The 5% reduction in the TBV/sh is reversible while goodwill impairments did not come as a surprise as confirmed by the group’s depressed P/BV ratio. The same thing as regards DTA adjustments which reflect management’s view that profits will not return to normal levels for two or three years in spite of a rapid top-line recovery. However, capital generation should remain at enviable levels if FX headwinds disappear.
Companies: Banco Santander SA
As expected, the Q1 results were impacted by the anticipation of the COVID-19 impact. Annualised loan provisions are commensurate, albeit lower, with our full-year projections. It is tempting to conclude that, from a macro-economic perspective, the worst is already largely priced in. Unfortunately, we continue to be wary about a potential sovereign risk revival be it in emerging countries or within the Eurozone. Within this perspective, the group’s double exposure to both LatAm and Spain does not make it the safest bet.
The quarter enjoyed a strong 4.9% equity generation (before dividends) and reduced capital usage. While it showed some margin pressure and inflated cost of risk, restructuring efforts seem to have borne fruit with an improved efficiency. Management’s guidance on future EPS trajectory is reassuring.
The quarter was marked by the unsurprising capitulation over the real value of the UK business. Once again, the quarter demonstrated the sustainability of the group’s operating profitability. Unfortunately, some regulatory inflation diluted the impact in terms of capital generation.
The group posted a strong set of quarterly results, driven by net interest margin expansion and depressed at a reported level by largely expected non-recurring charges.
The first quarter results confirmed previous operating trends. Organic capital generation, in line with objectives, was offset by non-recurring factors.
The market remained relatively unimpressed by the group’s updated strategic plan. Financial objectives would probably need a precise deadline to be taken more seriously. More generally speaking, they are articulated around a potentially too optimistic vision of the macro-economic scenario and digitalisation benefits.
The incident of SAN’s CoCo reveals the danger of playing with the gender of capital. Fortunately, this time this should have marginal consequences.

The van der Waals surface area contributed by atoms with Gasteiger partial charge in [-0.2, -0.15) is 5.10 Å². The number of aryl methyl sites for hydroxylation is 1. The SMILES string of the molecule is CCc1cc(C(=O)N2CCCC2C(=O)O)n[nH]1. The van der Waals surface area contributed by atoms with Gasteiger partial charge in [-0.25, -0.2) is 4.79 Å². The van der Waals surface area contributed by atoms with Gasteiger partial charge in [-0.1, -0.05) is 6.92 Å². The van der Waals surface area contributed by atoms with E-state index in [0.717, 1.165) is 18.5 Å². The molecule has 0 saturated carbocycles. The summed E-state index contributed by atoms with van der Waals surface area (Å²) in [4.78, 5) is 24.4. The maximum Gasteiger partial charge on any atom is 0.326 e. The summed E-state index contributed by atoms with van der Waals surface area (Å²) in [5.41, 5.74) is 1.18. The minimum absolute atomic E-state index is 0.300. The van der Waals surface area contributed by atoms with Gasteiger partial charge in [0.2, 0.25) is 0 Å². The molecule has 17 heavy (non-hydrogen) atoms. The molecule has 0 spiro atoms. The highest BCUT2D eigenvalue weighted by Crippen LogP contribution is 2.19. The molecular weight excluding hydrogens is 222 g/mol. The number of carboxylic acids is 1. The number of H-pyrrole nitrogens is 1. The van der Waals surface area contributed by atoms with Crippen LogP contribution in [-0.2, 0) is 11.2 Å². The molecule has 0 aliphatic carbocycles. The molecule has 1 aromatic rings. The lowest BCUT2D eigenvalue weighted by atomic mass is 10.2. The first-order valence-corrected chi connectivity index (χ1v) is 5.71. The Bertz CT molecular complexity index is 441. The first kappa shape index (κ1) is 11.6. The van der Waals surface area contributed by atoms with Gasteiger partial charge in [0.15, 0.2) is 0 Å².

As expected, the quarter showed ongoing top-line momentum and a stable operating performance. At this stage, the slight quarterly deterioration in asset quality trends just corresponds to a normalisation after particularly benign conditions and is therefore not worrying.
The group posted a good set of earnings showing strong top-line momentum and cost control in a context of stable asset quality. The underlying performance was diluted by adverse currency moves.
We believe that Mr Orcel’s arrival has to be analysed in the context of the group’s digital ambitions which are seen as requiring vision more than risk management skills. In the short term, the share price will remain largely driven by the evolution of the market’s sentiment vis-à-vis emerging markets.
The quarterly results, which were in line with expectations, showed improved underlying profitability driven by a benign (and probably unsustainable) cost of risk and further reduction in capital intensity. Management reiterated its full-year guidance including notably the commitment to a (probably low) double-digit EPS growth.
No news is good news. First quarter results were in line with expectations, enabling management to confirm its full-year guidance, and announce a dividend increase and a move to full cash distribution as of next year.
The fourth quarter enjoyed strong excess capital generation boosted by a further reduction in capital usage. 2018 is expected to confirm 2017 trends with the UK remaining the only challenging region in terms of volumes and margins. Profitability should continue to improve supported by rapidly increasing loyal customers and an aggressive digital strategy. Large tech companies are expected to take market shares but management is confident new growth opportunities will more than offset this.
The group released a good set of results which were in line with management’s guidance. Asset quality remained stable in all markets including the US, thus enabling the group to confirm its cost of risk guidance for the next couple of years. Earnings generation was equally spread between the Americas and Europe, while growth continued to be driven by developing countries.
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Litigation Capital Management has announced FY20 results with gross profit up 7% to A$21.7m and PBT of A$9.2m, slightly behind expectations albeit the Group had already flagged that delays to 3 cases during the year would result in resolutions in FY21, thereby impacting FY20 results. That said, excellent strategic progress through the year and good news flow as well as increasing scale suggests more value to come. Reiterate buy
Companies: Litigation Capital Management Ltd.